Main Article Content
SLE, a multisystem autoimmune disease with predominant female and racial predilection is thought to be uncommon in our setting though the incidence is increasing. Lupus Nephritis commonly complicate SLE and is recognised to be a major predictor of mortality. To assess clinical characteristics, renal histopathology and response to treatment with steroid and/or immunosuppressive therapy. We also set out to determine (if any) factors that portend worse outcome.
We prospectively followed up 28 patients that fulfilled the inclusion criteria which included 1. Presence of four or more (e”4) American College of Rheumatology (ACR criteria) for diagnosis of SLE 2. Presence of proteinuria, reduced glomerular filtration rate < 60ml/min or uraemia. Socio-demographic data, clinical and laboratory parameters were collated. All patients were commenced on a combination of ACEI, diuretics and steroids. Induction remission therapy was done using I.V. methylprednisolone 500mg daily for three days and maintenance therapy with prednisolone at the
dose of 1.5mg/kg/day which was later tapered. Unresponsive patients were offered Mycophenolate mofetil or Azathioprine or cyclophosphamide or
Cyclosporin A in addition to steroids. Outcome measures included induction of remission, reduction / worsening of proteinuria or death. Data was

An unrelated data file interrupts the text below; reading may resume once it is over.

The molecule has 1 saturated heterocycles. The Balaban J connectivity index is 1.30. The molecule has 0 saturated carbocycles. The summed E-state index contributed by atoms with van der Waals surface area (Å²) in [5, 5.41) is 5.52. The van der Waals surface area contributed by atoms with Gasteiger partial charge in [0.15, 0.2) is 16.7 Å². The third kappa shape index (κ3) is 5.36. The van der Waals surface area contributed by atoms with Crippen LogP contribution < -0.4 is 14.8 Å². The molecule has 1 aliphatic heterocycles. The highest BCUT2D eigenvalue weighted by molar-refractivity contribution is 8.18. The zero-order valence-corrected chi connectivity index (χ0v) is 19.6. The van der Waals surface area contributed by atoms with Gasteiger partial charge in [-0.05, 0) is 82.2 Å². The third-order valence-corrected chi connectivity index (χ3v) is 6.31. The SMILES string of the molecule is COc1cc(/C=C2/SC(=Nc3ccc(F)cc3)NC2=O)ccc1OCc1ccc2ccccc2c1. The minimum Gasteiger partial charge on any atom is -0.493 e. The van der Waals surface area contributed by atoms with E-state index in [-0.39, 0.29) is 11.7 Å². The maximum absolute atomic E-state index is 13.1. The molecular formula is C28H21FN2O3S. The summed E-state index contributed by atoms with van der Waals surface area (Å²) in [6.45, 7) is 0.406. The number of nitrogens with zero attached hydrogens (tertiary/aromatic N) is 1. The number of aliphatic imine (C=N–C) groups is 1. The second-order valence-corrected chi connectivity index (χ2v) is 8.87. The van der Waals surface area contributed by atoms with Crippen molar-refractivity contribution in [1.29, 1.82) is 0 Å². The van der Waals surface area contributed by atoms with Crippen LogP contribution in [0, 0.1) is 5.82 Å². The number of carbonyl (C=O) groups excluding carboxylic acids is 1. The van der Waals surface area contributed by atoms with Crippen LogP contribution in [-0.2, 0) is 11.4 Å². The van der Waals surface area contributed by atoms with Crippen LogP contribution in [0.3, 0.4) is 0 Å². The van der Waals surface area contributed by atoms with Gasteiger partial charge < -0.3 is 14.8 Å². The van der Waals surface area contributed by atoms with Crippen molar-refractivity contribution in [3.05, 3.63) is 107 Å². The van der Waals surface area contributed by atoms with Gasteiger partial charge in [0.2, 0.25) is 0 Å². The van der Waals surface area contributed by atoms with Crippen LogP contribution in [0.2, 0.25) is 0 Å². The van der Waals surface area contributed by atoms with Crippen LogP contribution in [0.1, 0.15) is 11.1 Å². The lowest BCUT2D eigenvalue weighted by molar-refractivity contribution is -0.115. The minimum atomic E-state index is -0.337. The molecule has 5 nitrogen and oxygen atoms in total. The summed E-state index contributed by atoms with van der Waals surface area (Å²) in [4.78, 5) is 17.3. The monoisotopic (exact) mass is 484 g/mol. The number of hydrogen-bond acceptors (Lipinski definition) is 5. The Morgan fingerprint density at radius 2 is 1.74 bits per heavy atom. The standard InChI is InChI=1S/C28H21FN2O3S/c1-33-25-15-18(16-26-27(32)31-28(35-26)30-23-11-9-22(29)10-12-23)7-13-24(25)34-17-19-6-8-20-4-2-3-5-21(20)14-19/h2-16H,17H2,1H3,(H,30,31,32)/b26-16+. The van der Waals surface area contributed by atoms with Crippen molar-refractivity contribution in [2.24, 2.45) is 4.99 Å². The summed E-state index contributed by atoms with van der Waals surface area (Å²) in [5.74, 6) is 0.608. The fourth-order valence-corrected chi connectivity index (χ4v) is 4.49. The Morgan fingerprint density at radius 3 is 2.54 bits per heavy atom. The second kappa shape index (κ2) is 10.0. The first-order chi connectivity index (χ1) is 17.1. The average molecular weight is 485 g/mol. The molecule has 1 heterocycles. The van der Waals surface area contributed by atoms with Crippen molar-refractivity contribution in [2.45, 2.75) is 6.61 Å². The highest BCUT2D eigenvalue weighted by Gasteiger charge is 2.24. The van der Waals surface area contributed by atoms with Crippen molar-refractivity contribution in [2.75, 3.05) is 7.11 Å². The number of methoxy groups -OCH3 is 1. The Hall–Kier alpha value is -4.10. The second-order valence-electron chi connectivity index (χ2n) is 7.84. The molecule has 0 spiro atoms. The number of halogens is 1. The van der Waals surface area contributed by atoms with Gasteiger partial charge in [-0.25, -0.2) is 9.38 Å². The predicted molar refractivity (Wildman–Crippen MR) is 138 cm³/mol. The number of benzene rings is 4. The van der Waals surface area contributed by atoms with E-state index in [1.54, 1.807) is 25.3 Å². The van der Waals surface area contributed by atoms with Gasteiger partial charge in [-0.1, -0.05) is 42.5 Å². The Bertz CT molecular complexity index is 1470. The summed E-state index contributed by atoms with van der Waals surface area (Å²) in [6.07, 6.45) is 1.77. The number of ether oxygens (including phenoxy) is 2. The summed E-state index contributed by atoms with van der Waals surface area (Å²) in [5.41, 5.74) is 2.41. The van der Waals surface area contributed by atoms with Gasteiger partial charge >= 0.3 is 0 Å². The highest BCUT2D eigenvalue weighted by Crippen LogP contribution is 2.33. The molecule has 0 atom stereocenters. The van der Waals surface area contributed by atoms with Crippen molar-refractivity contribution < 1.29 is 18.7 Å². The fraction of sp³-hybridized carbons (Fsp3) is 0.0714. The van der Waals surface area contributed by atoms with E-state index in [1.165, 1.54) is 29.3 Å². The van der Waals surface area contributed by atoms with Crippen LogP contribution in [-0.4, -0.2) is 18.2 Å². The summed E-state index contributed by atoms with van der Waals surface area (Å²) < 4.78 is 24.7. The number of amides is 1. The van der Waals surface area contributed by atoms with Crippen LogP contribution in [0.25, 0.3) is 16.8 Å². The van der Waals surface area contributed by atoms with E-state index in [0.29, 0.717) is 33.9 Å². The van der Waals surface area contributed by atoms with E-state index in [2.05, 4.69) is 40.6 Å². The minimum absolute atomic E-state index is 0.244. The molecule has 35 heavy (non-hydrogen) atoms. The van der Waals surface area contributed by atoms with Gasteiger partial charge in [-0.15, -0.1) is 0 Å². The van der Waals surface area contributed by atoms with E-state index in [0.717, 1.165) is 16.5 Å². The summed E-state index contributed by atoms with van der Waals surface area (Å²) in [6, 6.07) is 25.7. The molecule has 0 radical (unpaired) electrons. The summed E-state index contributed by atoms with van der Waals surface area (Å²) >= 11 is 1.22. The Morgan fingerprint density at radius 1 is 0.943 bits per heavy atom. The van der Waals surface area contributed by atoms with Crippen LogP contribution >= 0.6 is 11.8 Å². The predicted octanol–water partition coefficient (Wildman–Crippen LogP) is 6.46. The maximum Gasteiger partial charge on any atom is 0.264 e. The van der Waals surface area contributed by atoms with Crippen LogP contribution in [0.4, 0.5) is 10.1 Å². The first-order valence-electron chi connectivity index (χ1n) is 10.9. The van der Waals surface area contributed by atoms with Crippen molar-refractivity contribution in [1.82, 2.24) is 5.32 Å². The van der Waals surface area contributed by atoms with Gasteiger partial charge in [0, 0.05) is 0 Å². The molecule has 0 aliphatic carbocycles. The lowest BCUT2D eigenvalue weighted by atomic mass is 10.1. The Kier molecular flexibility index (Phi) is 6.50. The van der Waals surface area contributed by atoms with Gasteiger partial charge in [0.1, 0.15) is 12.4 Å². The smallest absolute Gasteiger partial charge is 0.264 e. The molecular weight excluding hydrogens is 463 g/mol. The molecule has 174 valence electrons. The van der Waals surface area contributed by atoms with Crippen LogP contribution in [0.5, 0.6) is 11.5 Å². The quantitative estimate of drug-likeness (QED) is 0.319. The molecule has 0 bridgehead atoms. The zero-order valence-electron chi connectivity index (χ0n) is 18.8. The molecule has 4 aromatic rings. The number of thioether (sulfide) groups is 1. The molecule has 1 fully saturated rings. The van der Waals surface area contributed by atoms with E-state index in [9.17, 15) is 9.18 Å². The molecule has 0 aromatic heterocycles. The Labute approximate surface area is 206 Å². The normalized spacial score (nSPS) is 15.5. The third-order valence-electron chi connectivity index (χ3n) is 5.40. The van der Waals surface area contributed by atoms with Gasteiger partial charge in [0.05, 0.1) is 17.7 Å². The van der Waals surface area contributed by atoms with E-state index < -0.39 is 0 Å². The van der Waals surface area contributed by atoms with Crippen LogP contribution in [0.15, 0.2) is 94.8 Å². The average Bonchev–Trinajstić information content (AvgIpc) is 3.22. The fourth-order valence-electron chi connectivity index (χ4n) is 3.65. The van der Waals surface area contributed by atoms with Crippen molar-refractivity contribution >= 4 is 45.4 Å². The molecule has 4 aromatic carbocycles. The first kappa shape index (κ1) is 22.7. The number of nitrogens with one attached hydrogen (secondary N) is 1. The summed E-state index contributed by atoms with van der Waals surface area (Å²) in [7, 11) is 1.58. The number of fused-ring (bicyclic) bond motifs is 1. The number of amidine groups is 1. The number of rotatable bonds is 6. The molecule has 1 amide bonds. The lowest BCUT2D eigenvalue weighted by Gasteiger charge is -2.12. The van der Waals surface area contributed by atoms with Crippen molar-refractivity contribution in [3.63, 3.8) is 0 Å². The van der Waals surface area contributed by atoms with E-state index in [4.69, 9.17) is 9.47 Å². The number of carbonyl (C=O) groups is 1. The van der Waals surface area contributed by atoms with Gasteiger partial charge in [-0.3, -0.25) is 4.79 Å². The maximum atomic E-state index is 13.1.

analysed using SPSS package version 16. The age ranged between 15 and 63yrs (mean± S.D.; 31.7±1.28yrs). The common clinical findings at the time of diagnosis included body swelling (89%), facial rash (85%), frothy urine (82%), joint pain (64%) and anaemia (75%). Seventy percent of them had
massive proteinuria with the mean (±SD) of 3.74(±1.37)g / day. Antinuclear antibodies and anti-double-stranded DNA antibodies were detected in all the patients that had the test, however, only 17.8% were LE Cell positive. Of the 10 patients that had renal biopsy done 4 had membranous GN (stage V). Fifteen patients presented with end-stage renal disease, 13(46.4%) had HD while CAPD and renal transplantation were offered to 1(3.5%) and 2(7.01%) respectively. Six (21.4%) patients had sustained remission while another 6 (21.4%) had between 1-3 relapses during the follow-up period. The mean duration of survival after diagnosis was 20±1.56months. Nephritis is a major complication of SLE and significantly contributes to mortality.
Immunosuppressive drugs are vital to attainment and sustenance of clinical/biochemical remission and renal failure and infection were the major causes of mortality.